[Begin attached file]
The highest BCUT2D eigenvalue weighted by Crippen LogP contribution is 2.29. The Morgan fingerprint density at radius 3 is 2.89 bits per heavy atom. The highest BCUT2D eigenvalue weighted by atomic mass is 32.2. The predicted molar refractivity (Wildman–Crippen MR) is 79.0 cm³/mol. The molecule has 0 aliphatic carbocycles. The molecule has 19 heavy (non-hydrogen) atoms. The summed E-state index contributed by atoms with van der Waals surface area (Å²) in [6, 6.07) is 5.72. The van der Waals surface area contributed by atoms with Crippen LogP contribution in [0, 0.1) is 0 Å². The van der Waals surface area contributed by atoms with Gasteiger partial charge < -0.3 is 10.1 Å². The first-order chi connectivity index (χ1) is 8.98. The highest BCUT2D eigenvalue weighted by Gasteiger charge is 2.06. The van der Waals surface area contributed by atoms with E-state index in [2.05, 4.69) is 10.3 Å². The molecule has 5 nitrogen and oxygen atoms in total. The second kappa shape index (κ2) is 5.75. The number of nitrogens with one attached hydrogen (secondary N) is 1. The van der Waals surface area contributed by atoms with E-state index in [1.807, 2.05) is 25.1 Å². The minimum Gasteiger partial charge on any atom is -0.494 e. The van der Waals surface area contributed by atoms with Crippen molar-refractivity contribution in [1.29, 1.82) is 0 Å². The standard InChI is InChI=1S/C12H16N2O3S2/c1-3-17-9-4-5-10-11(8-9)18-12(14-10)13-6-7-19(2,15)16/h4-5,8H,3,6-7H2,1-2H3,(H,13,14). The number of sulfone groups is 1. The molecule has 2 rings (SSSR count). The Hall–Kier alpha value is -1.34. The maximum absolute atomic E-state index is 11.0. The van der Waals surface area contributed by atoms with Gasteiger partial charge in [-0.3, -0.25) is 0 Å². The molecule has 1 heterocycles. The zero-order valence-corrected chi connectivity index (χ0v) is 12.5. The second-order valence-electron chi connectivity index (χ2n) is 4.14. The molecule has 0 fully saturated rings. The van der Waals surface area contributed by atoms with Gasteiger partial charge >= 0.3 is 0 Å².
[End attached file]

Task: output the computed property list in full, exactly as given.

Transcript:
The highest BCUT2D eigenvalue weighted by Crippen LogP contribution is 2.29. The Morgan fingerprint density at radius 3 is 2.89 bits per heavy atom. The highest BCUT2D eigenvalue weighted by atomic mass is 32.2. The predicted molar refractivity (Wildman–Crippen MR) is 79.0 cm³/mol. The molecule has 0 aliphatic carbocycles. The molecule has 19 heavy (non-hydrogen) atoms. The summed E-state index contributed by atoms with van der Waals surface area (Å²) in [6, 6.07) is 5.72. The van der Waals surface area contributed by atoms with Crippen LogP contribution in [0, 0.1) is 0 Å². The van der Waals surface area contributed by atoms with Gasteiger partial charge < -0.3 is 10.1 Å². The first-order chi connectivity index (χ1) is 8.98. The highest BCUT2D eigenvalue weighted by Gasteiger charge is 2.06. The van der Waals surface area contributed by atoms with E-state index in [2.05, 4.69) is 10.3 Å². The molecule has 5 nitrogen and oxygen atoms in total. The second kappa shape index (κ2) is 5.75. The number of nitrogens with one attached hydrogen (secondary N) is 1. The van der Waals surface area contributed by atoms with E-state index in [1.807, 2.05) is 25.1 Å². The minimum Gasteiger partial charge on any atom is -0.494 e. The van der Waals surface area contributed by atoms with Crippen molar-refractivity contribution in [1.29, 1.82) is 0 Å². The standard InChI is InChI=1S/C12H16N2O3S2/c1-3-17-9-4-5-10-11(8-9)18-12(14-10)13-6-7-19(2,15)16/h4-5,8H,3,6-7H2,1-2H3,(H,13,14). The number of sulfone groups is 1. The molecule has 2 rings (SSSR count). The Hall–Kier alpha value is -1.34. The maximum absolute atomic E-state index is 11.0. The van der Waals surface area contributed by atoms with Gasteiger partial charge in [-0.3, -0.25) is 0 Å². The molecule has 1 heterocycles. The zero-order valence-corrected chi connectivity index (χ0v) is 12.5. The second-order valence-electron chi connectivity index (χ2n) is 4.14. The molecule has 0 fully saturated rings. The van der Waals surface area contributed by atoms with Gasteiger partial charge >= 0.3 is 0 Å².